FIG. 7A is a partial enlarged view of one of the conveyor housing sidewall and cover connections of FIG. 7;
FIG. 8 is a fragmentary view showing a portion of an alternative embodiment of the present invention;
FIG. 8A is a sectional view taken along line 8A--8A of FIG. 8.
While the applicant will describe the invention in connection with a preferred embodiment with several alternative features, one will understand that the invention is not limited to this embodiment and these alternative features. Furthermore, one should understand that the drawings are not to scale and that the embodiments are illustrated by graphic symbols, diagrammatic representations and fragmentary views. In certain instances, the applicant may have omitted details which are not necessary for an understanding of the present invention such as conventional details of fabrication and assembly.
Turning now to the drawings, FIG. 1 illustrates a material unloading apparatus 10 mounted on two rails 11 of a dock structure 12 unloading a barge 13 containing comminuted material 14. The unloading apparatus 10 generally comprises a support means 15 including a carriage means 16 and control apparatus 17 and 18, a first conveyor means 21, a second conveyor means 22, and a feeder means 23. FIG. 1A illustrates a discharging assembly 24 disposed centrally in the carriage means 16 connected to and disposed underneath the control means 17 to receive the unloaded comminuted material. (See FIG. 1.) The carriage means 16 carries the discharge assembly 24 back and forth in channel 25 (See FIG. 1) of the dock structure 12 as the carriage means 16 moves back and forth on top of channel 25 on the rails 11 located on opposite sides of the channel. The discharge assembly 24 generally comprises a funnel 26 that collects the material discharged from the first conveyor 21 and passes the material around conveyor housing cover 27 through side chutes 28 into the conveyor chamber 30. In the embodiment of FIG. 1A, the conveyor assembly 31 contains an auger-type conveyor 32 in chamber 30 as described in application Ser. No. 414,383. Copending application Ser. No. 414,383 discloses the unloading apparatus 10 in greater detail and generally discloses the discharge assembly 24 and the conveyor assembly 31.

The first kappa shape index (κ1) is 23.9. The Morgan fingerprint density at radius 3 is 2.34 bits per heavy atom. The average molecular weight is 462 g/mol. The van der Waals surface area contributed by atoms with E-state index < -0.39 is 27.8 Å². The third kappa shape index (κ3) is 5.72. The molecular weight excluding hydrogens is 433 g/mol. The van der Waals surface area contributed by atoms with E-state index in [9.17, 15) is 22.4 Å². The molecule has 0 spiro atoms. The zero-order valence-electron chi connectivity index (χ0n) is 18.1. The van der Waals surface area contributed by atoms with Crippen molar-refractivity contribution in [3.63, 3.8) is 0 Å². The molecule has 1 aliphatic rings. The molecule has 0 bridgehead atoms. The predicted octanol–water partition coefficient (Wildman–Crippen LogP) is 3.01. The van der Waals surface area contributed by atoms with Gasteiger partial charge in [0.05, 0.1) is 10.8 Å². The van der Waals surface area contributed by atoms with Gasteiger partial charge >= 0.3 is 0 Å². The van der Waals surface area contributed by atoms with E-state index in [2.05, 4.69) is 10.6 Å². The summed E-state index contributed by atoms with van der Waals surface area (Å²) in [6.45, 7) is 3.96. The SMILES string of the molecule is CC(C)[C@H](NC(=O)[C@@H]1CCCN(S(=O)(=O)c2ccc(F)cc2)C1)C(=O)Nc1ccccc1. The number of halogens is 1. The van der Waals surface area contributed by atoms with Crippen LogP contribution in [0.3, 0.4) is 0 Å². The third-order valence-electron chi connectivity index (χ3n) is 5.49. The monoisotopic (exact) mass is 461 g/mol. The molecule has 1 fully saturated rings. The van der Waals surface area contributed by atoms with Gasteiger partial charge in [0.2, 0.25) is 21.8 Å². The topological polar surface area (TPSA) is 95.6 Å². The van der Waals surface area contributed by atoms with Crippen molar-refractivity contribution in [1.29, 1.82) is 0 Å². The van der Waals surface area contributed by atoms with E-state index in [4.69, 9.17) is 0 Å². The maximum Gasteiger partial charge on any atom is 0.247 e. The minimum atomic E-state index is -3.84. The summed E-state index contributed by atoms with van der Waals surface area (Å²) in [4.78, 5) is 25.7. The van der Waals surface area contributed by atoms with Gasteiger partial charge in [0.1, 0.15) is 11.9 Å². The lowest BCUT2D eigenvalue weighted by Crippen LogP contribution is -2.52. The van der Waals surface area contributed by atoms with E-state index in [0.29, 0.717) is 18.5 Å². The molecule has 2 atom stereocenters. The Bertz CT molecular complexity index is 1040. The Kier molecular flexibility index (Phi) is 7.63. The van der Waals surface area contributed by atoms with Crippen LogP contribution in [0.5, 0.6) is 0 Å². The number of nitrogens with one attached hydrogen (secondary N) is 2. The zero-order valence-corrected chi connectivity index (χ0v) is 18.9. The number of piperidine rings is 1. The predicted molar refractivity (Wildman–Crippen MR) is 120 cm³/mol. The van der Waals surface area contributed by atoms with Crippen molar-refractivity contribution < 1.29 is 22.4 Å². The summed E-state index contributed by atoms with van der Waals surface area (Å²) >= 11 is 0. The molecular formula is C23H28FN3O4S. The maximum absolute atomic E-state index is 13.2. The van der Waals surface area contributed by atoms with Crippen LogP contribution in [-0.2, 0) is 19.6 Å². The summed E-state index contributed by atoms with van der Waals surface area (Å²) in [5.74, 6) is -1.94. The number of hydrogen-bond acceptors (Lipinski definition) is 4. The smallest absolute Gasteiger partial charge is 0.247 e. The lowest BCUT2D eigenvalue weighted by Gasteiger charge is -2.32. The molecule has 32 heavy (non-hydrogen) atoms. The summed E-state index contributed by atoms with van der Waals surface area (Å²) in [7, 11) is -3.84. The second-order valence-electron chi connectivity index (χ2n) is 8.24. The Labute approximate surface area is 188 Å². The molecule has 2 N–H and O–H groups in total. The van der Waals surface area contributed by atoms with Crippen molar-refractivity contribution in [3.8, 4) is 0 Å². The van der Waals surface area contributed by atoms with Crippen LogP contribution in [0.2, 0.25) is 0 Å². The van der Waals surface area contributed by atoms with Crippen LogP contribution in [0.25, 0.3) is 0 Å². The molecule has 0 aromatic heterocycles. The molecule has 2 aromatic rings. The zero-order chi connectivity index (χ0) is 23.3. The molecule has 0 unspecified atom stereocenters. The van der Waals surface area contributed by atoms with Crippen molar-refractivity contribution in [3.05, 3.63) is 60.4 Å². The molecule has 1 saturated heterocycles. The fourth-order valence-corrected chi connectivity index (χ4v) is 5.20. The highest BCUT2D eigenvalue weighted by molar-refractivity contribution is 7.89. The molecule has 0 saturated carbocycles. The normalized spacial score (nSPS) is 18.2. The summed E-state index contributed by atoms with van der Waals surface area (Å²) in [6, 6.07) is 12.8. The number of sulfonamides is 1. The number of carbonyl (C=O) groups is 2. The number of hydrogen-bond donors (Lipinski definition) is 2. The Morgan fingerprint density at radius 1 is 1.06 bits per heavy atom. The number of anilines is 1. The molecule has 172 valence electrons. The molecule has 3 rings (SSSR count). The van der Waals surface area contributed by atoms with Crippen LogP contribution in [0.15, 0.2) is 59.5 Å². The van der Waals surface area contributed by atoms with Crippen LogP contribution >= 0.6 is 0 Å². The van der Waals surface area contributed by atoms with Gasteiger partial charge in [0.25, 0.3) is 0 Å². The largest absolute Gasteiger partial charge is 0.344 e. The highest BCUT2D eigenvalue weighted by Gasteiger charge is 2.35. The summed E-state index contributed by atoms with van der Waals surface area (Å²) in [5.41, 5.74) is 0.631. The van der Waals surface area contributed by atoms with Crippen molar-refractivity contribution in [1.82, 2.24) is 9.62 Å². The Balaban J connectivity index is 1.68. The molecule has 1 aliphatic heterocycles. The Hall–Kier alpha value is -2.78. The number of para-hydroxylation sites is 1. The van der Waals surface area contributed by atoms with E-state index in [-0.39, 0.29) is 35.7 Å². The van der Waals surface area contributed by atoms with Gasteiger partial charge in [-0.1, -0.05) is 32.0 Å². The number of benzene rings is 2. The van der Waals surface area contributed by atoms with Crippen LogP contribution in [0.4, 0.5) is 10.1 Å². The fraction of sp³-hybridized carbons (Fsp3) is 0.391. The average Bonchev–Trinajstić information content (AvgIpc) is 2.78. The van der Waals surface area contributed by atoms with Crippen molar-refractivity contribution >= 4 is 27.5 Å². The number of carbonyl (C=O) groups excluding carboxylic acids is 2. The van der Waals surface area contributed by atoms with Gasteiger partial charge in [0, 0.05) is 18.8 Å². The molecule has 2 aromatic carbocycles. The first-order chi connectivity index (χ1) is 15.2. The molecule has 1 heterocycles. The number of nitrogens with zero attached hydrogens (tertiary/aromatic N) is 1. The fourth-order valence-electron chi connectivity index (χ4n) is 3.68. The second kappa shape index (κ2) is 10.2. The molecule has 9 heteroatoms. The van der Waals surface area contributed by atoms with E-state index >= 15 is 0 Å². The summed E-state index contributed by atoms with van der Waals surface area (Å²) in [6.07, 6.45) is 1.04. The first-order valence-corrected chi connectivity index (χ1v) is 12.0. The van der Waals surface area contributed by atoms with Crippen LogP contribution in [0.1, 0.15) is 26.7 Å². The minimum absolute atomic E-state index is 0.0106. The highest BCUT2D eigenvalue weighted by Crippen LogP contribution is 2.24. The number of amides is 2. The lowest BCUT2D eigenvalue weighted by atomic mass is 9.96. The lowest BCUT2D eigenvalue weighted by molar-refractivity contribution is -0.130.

FIG. 2 illustrates the complete discharging and conveyor assembly 40 in greater detail. The discharging and conveyor assembly 40 generally comprises the discharging assembly 24 and the chutes 28 which are principal functional components of discharging guide mechanism 41 and the elongate conveyor assembly 31. In the embodiment of FIG. 2, the conveyor assembly 31 includes a conveyor belt 42 and a conveyor frame 43 having a base 44, two vertical sidewalls 45 and a housing cover 27.